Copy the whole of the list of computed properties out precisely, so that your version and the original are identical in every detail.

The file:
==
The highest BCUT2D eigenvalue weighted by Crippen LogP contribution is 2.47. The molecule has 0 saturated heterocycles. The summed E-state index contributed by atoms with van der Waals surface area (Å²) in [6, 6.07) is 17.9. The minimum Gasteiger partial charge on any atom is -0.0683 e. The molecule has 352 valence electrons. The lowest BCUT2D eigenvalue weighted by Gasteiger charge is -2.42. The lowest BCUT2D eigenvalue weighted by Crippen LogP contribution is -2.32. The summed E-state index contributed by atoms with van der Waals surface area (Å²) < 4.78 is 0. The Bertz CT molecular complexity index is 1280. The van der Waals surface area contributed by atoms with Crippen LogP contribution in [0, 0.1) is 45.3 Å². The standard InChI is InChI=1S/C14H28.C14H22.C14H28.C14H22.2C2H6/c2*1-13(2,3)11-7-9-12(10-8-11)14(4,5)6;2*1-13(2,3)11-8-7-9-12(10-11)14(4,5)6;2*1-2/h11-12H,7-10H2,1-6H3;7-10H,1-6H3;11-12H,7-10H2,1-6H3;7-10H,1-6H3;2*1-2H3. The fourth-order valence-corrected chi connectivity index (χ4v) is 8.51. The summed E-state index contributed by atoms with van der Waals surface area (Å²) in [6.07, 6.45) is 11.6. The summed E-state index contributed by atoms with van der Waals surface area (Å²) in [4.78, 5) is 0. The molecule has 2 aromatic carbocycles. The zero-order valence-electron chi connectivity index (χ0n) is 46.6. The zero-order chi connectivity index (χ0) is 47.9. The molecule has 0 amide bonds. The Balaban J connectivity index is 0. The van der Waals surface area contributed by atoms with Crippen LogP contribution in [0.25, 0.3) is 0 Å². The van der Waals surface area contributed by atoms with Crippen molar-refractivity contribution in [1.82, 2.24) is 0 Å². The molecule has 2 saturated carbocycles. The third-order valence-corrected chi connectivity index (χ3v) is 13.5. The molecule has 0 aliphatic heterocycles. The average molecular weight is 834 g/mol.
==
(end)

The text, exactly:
The highest BCUT2D eigenvalue weighted by Crippen LogP contribution is 2.47. The molecule has 0 saturated heterocycles. The summed E-state index contributed by atoms with van der Waals surface area (Å²) in [6, 6.07) is 17.9. The minimum Gasteiger partial charge on any atom is -0.0683 e. The molecule has 352 valence electrons. The lowest BCUT2D eigenvalue weighted by Gasteiger charge is -2.42. The lowest BCUT2D eigenvalue weighted by Crippen LogP contribution is -2.32. The summed E-state index contributed by atoms with van der Waals surface area (Å²) < 4.78 is 0. The Bertz CT molecular complexity index is 1280. The van der Waals surface area contributed by atoms with Crippen LogP contribution in [0, 0.1) is 45.3 Å². The standard InChI is InChI=1S/C14H28.C14H22.C14H28.C14H22.2C2H6/c2*1-13(2,3)11-7-9-12(10-8-11)14(4,5)6;2*1-13(2,3)11-8-7-9-12(10-11)14(4,5)6;2*1-2/h11-12H,7-10H2,1-6H3;7-10H,1-6H3;11-12H,7-10H2,1-6H3;7-10H,1-6H3;2*1-2H3. The fourth-order valence-corrected chi connectivity index (χ4v) is 8.51. The summed E-state index contributed by atoms with van der Waals surface area (Å²) in [6.07, 6.45) is 11.6. The summed E-state index contributed by atoms with van der Waals surface area (Å²) in [4.78, 5) is 0. The molecule has 2 aromatic carbocycles. The zero-order valence-electron chi connectivity index (χ0n) is 46.6. The zero-order chi connectivity index (χ0) is 47.9. The molecule has 0 amide bonds. The Balaban J connectivity index is 0. The van der Waals surface area contributed by atoms with Crippen LogP contribution in [0.25, 0.3) is 0 Å². The van der Waals surface area contributed by atoms with Crippen molar-refractivity contribution in [1.82, 2.24) is 0 Å². The molecule has 2 saturated carbocycles. The third-order valence-corrected chi connectivity index (χ3v) is 13.5. The molecule has 0 aliphatic heterocycles. The average molecular weight is 834 g/mol.